I presume that a becoming ontology underlies the thinking in Gregersen and MacIntyre’s (2014) book, Capitalizing on Language Learners’ Individuality, in which they state that “Language learning psychology is not a hard-wired state but rather is a dynamic and complex process in which psychological traits cannot (or should not) be permanently assigned to any learner.”

MacIntyre and Gregersen (2019) provide a very useful example for clarifying the contrast between static IDs measured at one time and a CDST one; they suggest a rephrasing of a research question as follows: Whereas a traditional research question might be ‘Does language anxiety correlate with course grades?’, rephrased from a CDST perspective, it would be ‘What happens as anxiety rises during a test?’ I think such processual questions should be encouraged in PLL research.


Psychology - Multidisciplinary - Transdisciplinary

Earlier, I expressed my concern that the PLL researchers not isolate themselves from other academics as I have observed researchers in other areas of applied linguistics do. Indeed, it seems to me that the wider field has become increasingly fractionated, ironically so in this time of increased connectivity.

One way to keep work on the psychology of the language learner being relational (and thus not “tribal”) is to engage in multidisciplinary research. To be clear, I am not asking anyone to change their primary identity, as a psychologist, an educator, a teacher educator, etc., but rather to enjoin their unique perspective with that of others to forge multidisciplinary teams. Duff (2019) offers another example from medicine.  For instance, when treating a patient with cancer, teams with different specializations are convened:  


general practitioners, surgeons, pathologists, medical and radiation oncologists, hematologists, geneticists, genomic researchers, physical therapists, nutritionists, social workers, counselors, etc.—offer analytical, diagnostic, and therapeutic perspectives on the patient’s case, but without necessarily having deep, current expertise in each other’s areas of specialization (which are constantly evolving, as are their own). (Duff, 2019, pp. 28–29)

In a recent lecture, Cori Bargmann (2019) laid out what she imagined the future of neuroscience to be: It must be open and collaborative for problems that are too difficult for one researcher or for one group of researchers to investigate on their own. Closer to home, Toth (2019) convened a Language Learning Roundtable at the American Association for Applied Linguistics conference in which multiple theoretical perspectives were brought to bear on L2 classroom data from a third-year L2 Spanish class. Each presenter chose to analyze a different facet of the data, but collectively a much richer picture emerged.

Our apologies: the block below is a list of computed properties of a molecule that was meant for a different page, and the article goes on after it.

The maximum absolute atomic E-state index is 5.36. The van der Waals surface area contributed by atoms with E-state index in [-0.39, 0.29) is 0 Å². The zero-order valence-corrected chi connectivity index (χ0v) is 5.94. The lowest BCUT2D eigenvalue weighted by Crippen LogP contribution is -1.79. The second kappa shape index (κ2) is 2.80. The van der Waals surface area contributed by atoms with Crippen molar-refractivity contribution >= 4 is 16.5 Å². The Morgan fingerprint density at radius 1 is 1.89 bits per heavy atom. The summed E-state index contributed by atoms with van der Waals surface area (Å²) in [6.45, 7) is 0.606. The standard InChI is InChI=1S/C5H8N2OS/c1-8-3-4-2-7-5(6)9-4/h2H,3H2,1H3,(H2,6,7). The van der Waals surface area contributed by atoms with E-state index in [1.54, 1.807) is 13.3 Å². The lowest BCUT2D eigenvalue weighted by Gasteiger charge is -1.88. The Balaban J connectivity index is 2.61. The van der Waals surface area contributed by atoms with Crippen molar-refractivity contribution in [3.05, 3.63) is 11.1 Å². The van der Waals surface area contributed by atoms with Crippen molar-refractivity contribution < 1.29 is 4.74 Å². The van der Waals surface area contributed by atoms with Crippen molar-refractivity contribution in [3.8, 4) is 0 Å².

Even more, in this era where the structure and categories of disciplinary knowledge themselves are in play (Larsen-Freeman & Freeman, 2008), it seems that the field of SLD is moving beyond multidisciplinary to transdisciplinary (Douglas Fir Group, 2016), one in which what disciplines have to contribute is respected and distinct, but where the disciplines are “in dialogue with one another in order to address real-world issues” (Douglas Fir Group, 2016, p. 20). The additional benefit of transdisciplinarity is the thematic innovation that they stimulate (Larsen-Freeman, 2012). One of these innovations is Complexity Theory (Halliday & Burns, 2006).


Again, congratulations are on order to the PLL community, and I wish it well as it breaks new ground in helping us to better understand the psychology of language learning. I also hope that the way of thinking that a CDST perspective engenders makes available a common discourse, not so as to lead to a homogeneity of thought, but rather so that multidisciplinary and transdisciplinary collaboration is facilitated.



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[1] A term that I prefer to second language acquisition because a teleological understanding does not tell the story of the process.

[2] For the latest, see the symposium at PLL3, entitled “Simply researching complexity in language learning and teaching” with Sampson, Pinner, Falout, & Yashima, in Mynard & Brady, 2019) and Castro (2019).

[3] It important to acknowledge by encouraging the study of individual learners, I by no means want to discredit the characterization of the learner as a social being. Indeed, it can be said that an individual’s “becoming” is in interaction with others. Nonetheless, it is also possible for the individual to get lost when we consider the social. As Duff and Doherty (2015) have noted, there can be a tendency to overemphasize the social determination of language learning behavior.

[4] For other examples of case studies that have acted as correctives, see Larsen-Freeman (2019).

[5] It goes without saying that there may be a legitimate reason to conduct sample-based research in order to make statistical generalizations about groups. This is the case with language policy makers, for instance (van Geert & Steenbeek, 2014).

[6] Of course, big data can also pose a threat to privacy, security, and dignity (Raymond, 2019).

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Journal for the Psychology of Language Learning


Issue 1, June , pp. 67-82.